NARA – Recent research has rekindled a century-old dispute among experts of ancient Japanese architecture over the age of one of the country’s most famous buildings.
Officials at the Nara National Research Institute for Cultural Properties have declared that the main hall of Horyuji Temple in Ikaruga, Nara Prefecture, was built after 668. The famous temple is popularly believed to have been rebuilt between 708 and 714 after being destroyed by a fire.
The growth rings of two pieces of timber used for ceiling boards in the “kondo,” or main hall, of the temple show that they were cut between 668 and 669 and between 667 and 668, respectively, according to the institute.
The temple, the oldest wooden structure in the world, has been designated as a national treasure and a World Heritage Site by the United Nations Educational, Scientific and Cultural Organization. It is said to have been originally built in 607.
Whether the temple, built by Prince Shotoku, remains as originally built or was rebuilt after the fire in 670 has been an issue of academic debate since the Meiji Period (1868-1912).
The institute said that although its researchers were unable to find any timber that dates back to the early seventh century, when the temple is said to have been built, the latest finding may spark fresh controversy as it lends support to the hypothesis that the main hall might date from before the fire.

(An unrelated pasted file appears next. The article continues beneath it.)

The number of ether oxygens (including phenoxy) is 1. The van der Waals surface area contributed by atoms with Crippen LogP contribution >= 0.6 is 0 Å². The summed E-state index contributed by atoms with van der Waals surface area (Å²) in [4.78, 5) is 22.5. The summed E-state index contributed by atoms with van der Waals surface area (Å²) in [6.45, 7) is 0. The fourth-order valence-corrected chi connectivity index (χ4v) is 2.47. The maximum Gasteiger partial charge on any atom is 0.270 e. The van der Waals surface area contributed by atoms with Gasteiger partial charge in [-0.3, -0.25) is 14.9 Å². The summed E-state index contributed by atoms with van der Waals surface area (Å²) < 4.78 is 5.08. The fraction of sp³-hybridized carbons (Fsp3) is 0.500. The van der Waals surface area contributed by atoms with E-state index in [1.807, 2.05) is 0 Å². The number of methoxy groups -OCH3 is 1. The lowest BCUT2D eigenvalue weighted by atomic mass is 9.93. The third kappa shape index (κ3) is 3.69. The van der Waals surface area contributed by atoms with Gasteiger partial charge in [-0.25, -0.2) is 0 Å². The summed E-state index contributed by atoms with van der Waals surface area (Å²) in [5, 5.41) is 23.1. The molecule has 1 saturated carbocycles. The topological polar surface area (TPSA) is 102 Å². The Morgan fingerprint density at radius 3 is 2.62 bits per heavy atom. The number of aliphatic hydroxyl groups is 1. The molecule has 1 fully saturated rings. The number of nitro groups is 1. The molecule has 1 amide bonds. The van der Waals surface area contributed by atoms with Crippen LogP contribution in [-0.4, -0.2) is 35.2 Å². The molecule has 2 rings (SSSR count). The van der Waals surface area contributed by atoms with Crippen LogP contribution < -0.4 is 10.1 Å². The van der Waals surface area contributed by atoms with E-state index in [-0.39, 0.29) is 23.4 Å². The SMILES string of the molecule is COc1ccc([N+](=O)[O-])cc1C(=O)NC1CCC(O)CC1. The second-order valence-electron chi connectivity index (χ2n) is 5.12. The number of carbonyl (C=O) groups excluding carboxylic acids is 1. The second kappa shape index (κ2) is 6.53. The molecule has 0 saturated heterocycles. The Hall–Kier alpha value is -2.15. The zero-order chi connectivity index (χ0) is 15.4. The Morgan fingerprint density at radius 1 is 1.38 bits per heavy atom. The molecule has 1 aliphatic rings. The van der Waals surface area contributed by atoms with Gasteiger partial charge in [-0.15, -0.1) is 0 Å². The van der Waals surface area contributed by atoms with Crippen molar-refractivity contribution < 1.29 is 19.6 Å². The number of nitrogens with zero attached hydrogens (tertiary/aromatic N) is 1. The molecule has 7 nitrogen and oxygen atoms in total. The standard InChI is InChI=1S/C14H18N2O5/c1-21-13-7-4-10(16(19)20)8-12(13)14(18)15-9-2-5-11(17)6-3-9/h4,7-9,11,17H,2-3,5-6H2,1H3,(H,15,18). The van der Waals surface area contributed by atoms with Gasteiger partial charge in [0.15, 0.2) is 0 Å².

“We were able to provide (researchers) with high-quality information regarding the age (of the timbers) of each building,” said institute researcher Takumi Mitsutani, who headed the study. “I hope that the debate (over Horyuji’s age) will be reactivated with these findings.”
The institute said construction of the main hall might have been started in the 660s, before the fire, because the ceiling boards are installed immediately before a building’s completion.
The smoldering debate over the building’s age was reignited in 2001, when it was discovered that the central pillar of the temple’s pagoda dated back to 594.
This is too old to consider Horyuji’s Western Precinct (Saiin), a major compound in which most of the temple buildings existing today are arranged, as having been rebuilt.
The mystery surrounding the central pillar has yet to be cleared up.
The Saiin had until then been widely considered a reconstruction, as remnants of what is believed to be the original Horyuji Temple were found in 1939.
For its latest study, the institute examined 107 timbers used in the main hall, pagoda and “chumon,” or inner gate, and was able to confirm the latest years when the timbers used in the buildings were cut.
They confirmed that the timbers used in the main hall had been cut between 668 and 669 and between 667 and 668, those used in the pagoda in 673 and those in the inner gate in 699.
From the findings, the institute concluded that the buildings of the temple were built in the order of the main hall, the pagoda and the inner gate.
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